The Southwest Connecticut Mental Health System is conducting diabetes education at its sites in Bridgeport and Stamford, where a lot of clients have mental illness and diabetes, said Cindy Perjon, the system’s associate director. “The integration of psychiatric and medical [care] is a very important part of the whole recovery model when you treat the person as a whole,” she said.

In spite of the name Behavioral Health Homes, the program is not residential, nor does care usually take place in one location. The key is that staff take an active role in coordinating a person’s health management by advocating with medical professionals, making appointments, arranging transportation, or just being in the room when a client calls a doctor’s office.

“We always want people to do what they can for themselves,” Stockford said. But if someone requests assistance, she added, “the BHH team will help to make sure that service is provided.”

Perjon of the Southwest network said a nurse drove a client “who had been struggling to get to medical appointments” from Fairfield County to a physician in New Haven.

Matthew Snow, CEO of the Western Connecticut Mental Health Network.

WCMHN Photo.

Matthew Snow, CEO of the Western Connecticut Mental Health Network.

The federal Affordable Care Act encourages such programs as a way to improve health care, increase access to it, and reduce costs. The state is applying for the Connecticut project to be classified as a Medicaid Home program. This would provide 90 percent reimbursement of its Medicaid expenses for the first two years, compared to the usual 50 percent. The General Assembly appropriated $10 million with the expectation of being paid back by the federal reimbursement, said Colleen Harrington, managed services division director in the state mental health department.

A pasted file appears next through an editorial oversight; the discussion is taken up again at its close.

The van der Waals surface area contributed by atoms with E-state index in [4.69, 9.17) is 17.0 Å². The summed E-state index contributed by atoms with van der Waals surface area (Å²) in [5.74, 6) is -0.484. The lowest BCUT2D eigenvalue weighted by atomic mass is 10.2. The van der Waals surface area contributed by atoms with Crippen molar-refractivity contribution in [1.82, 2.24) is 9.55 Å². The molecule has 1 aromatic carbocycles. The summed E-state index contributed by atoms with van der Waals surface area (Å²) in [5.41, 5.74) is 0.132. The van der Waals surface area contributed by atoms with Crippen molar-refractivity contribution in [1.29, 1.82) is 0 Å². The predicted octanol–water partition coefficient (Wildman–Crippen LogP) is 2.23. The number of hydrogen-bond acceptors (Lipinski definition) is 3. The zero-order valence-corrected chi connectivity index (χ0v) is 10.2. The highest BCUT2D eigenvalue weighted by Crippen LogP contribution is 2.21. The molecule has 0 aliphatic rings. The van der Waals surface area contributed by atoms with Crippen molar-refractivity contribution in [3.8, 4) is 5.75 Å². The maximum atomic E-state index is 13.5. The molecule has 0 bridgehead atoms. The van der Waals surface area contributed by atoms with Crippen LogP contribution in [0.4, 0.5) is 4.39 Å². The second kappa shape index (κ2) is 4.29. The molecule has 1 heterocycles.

States may tailor their programs as long as they have the overall goals of addressing people with chronic conditions who have Medicaid claims of at least $10,000 a year, according to the federal Centers for Medicare and Medicaid Services.

Connecticut’s program focuses on people with severe mental illnesses, such as schizophrenia, post traumatic stress, anxiety, obsessive compulsion, and mood and borderline personality disorders. Although behavioral health includes mental illness and substance abuse, people do not have to be substance abusers to participate in Connecticut’s Behavioral Health Homes, Stockford said.

One preventive aspect will be a continuing study of smoking habits, which includes referring clients to smoking cessation programs, Stockford said.

Gates, of CHR, said that a pilot BHH program her agency conducted showed that some of the most dramatic results were from small interventions like exercise and weight loss groups. Blood pressure rates dropped and people became more active, taking jobs and doing more household chores, Gates said.

“When you touch one part of someone’s life and you help them regain energy and the hope that they can continue to improve their health, it affects many aspects of their life,” Gates said. The pilot program had 45 participants and the agency’s BHH program now serves more than 600. “When I hear stories about some of the changes in individuals’ lives, it’s just incredible,” she said.

“There’s an awful lot of discrimination that goes on in the health care field toward people who have mental illness. Our staff is there to break down those barriers,” Gates said.